“Even a man who is limp of wrist and enjoys Phil Collins by night, may become a metal god when the riffsbane blooms and the blood-moon shines red light.” – Unnamed Gypsy
The man who annually renders your complaints of “not enough time” null and void by spearheading a million bands per annum, Mr. Rogga Johansson returns once again with The Grotesquery, packed to capacity with classic death metal and riffs a-plenty. Having once more conjured Kam Lee from beyond for another round of retro death metal, fourth record, The Lupine Anathema, embarks on a pseudo-concept centered around the legend of the werewolf. So if you’re in the mood for a little aural slashing and gnashing, then by tooth and claw, this may well be the soundtrack for you.
Like all Rogga vehicles, The Grotesquery wear their grizzley intentions on their shredded sleeves. Riff-centric death metal to bring out the animal in us all, with classic thrash-infused rhythms and a guitar tone thick enough to choke a wendigo. If you’ve heard any of the project’s previous records, then The Lupine Anathema should come as little surprise, but osdm thrives on familiarity more than most, reminding us that with great riff-power comes great riff-responsibility. Kam Lee (Massacre, Bone Gnawer, Akatharta), ever the consummate frontman, utilizes his legendary larynx for these lycanthropic liaisons, offering his always effortless inflection. His snarls and growls are perfectly placed alongside the theme, affording the narrative a truly bestial possibility.
The material certainly doesn’t want for bite – “Under the Curse of the Full Moon” and “Wrath of the Garvules (By the Eyes of Moonlight)” opt for chunky palm-mutes and scything transitions amidst some of Johanssons’s more sinister soloing, while drummer, Brynjar Helgetun, keeps a perfect time with bursts of creative fills and deceptively tight blasting. Mid-album highlight, “The Faceless God,” represents classic death metal at its best; a darkly melodic driving rhythm, eerie lead work and a bridge ripped straight from Massacre themselves. Things never really stray from the beaten track, but the formula does become so increasingly familiar that my interest in the album’s latter half tends to wane somewhat. The recycled tropes are so intimate that similar patterns begin to exhaust themselves as the record continues, although that’s not to say that “Dark Cry of the Wolf” isn’t capable of snatching back some of my attention by muzzling some of The Lupine Anathema‘s jugular drooling with its moody pacing and be-doomed atmosphere.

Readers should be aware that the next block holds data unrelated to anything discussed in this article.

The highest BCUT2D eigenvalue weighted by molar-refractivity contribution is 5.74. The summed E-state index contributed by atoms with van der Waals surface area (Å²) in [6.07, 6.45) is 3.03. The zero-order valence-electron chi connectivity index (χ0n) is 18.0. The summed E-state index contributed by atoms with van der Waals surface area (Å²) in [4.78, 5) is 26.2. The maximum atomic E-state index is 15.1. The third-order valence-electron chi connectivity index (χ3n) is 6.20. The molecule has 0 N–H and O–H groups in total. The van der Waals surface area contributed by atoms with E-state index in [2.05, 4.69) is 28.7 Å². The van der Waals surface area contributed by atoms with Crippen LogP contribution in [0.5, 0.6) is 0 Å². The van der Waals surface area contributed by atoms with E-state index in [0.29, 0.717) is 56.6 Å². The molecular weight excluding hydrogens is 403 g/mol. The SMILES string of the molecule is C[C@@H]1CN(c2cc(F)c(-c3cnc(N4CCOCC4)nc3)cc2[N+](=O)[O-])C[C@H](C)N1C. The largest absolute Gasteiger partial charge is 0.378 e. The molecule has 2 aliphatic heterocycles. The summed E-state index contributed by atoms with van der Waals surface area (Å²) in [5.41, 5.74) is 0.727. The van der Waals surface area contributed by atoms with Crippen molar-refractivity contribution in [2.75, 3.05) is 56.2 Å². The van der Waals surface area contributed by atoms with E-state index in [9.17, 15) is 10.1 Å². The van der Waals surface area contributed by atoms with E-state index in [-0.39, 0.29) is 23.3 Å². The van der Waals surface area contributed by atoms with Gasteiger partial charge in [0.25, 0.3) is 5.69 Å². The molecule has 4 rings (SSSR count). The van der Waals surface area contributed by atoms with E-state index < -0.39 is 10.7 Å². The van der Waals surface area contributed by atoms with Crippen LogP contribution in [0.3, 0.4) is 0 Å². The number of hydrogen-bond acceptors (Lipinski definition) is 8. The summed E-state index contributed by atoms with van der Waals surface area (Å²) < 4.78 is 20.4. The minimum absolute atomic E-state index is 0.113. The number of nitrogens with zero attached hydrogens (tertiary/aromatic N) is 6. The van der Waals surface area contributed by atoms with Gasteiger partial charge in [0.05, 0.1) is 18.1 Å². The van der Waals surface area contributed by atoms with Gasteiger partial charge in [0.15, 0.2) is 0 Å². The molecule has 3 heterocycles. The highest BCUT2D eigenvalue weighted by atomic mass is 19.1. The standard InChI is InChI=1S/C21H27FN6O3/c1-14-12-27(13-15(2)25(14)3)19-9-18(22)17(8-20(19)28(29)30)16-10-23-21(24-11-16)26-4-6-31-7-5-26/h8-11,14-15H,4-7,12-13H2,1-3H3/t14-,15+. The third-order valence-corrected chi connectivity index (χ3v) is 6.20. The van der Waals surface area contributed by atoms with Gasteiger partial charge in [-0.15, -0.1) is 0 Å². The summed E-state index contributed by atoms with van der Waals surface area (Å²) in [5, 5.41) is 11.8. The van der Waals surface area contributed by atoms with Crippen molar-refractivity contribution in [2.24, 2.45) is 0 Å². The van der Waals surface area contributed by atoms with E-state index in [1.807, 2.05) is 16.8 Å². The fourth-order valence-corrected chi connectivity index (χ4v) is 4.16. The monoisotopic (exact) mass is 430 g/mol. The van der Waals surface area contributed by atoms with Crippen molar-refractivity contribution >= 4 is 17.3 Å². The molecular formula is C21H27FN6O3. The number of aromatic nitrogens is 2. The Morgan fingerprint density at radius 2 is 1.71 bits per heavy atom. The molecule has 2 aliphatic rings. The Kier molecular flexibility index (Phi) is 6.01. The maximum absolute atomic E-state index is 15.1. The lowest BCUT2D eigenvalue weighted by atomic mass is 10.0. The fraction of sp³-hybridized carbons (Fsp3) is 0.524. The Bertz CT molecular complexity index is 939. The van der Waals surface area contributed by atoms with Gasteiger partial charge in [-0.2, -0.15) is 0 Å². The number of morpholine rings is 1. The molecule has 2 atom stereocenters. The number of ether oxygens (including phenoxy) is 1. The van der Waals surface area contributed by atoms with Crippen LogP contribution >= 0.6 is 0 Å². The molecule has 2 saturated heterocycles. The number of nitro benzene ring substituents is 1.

While Kam Lee’s reputation is cemented thanks to his presence at the birth of brutality, some of his once enviable diction is slightly neutered by a layering effect – no doubt designed to illustrate the duality of man and beast – that sadly just ends up muffling some of his phrasing. Ironically, it’s particularly prevalent on the best song of the album, “By Feral Ways,” which matches some serious At the Gates groove with a thunderous chorus riff. The song is so good, I can just about forgive his pronunciation of “werewolf,” which sounds suspiciously like “we woof”… What I can’t forgive, however, is the total cringe-fest of “Advent of Werewolves,” a spoken word piece that “helps” knit together the legend. It never fails to remind me of the similar intersecting tracks on Resurrections‘s debut, Embalmed Existence. Fortunately, the track isn’t nearly as bad as that ridiculous bullshit, and at one minute in length, is easily skipped.
Classic death metal like The Grotesquery is designed with a ripping good time in mind, and rip it does – limb from limb. Is it predictable? Yes. Can you still like this? Absolutely. Musicians like Rogga Johansson don’t ply their seemingly inexhaustible verve and ability in a bid to reinvent the wheel, they do so to keep it turning and forging ever on. If you’re a fan of the man’s work – and if not, fucking why not – then you probably already know what The Lupine Anathema sounds like. So stop what you’re doing, turn your eyes to the moon and embrace the call of the wild – the beast demands it.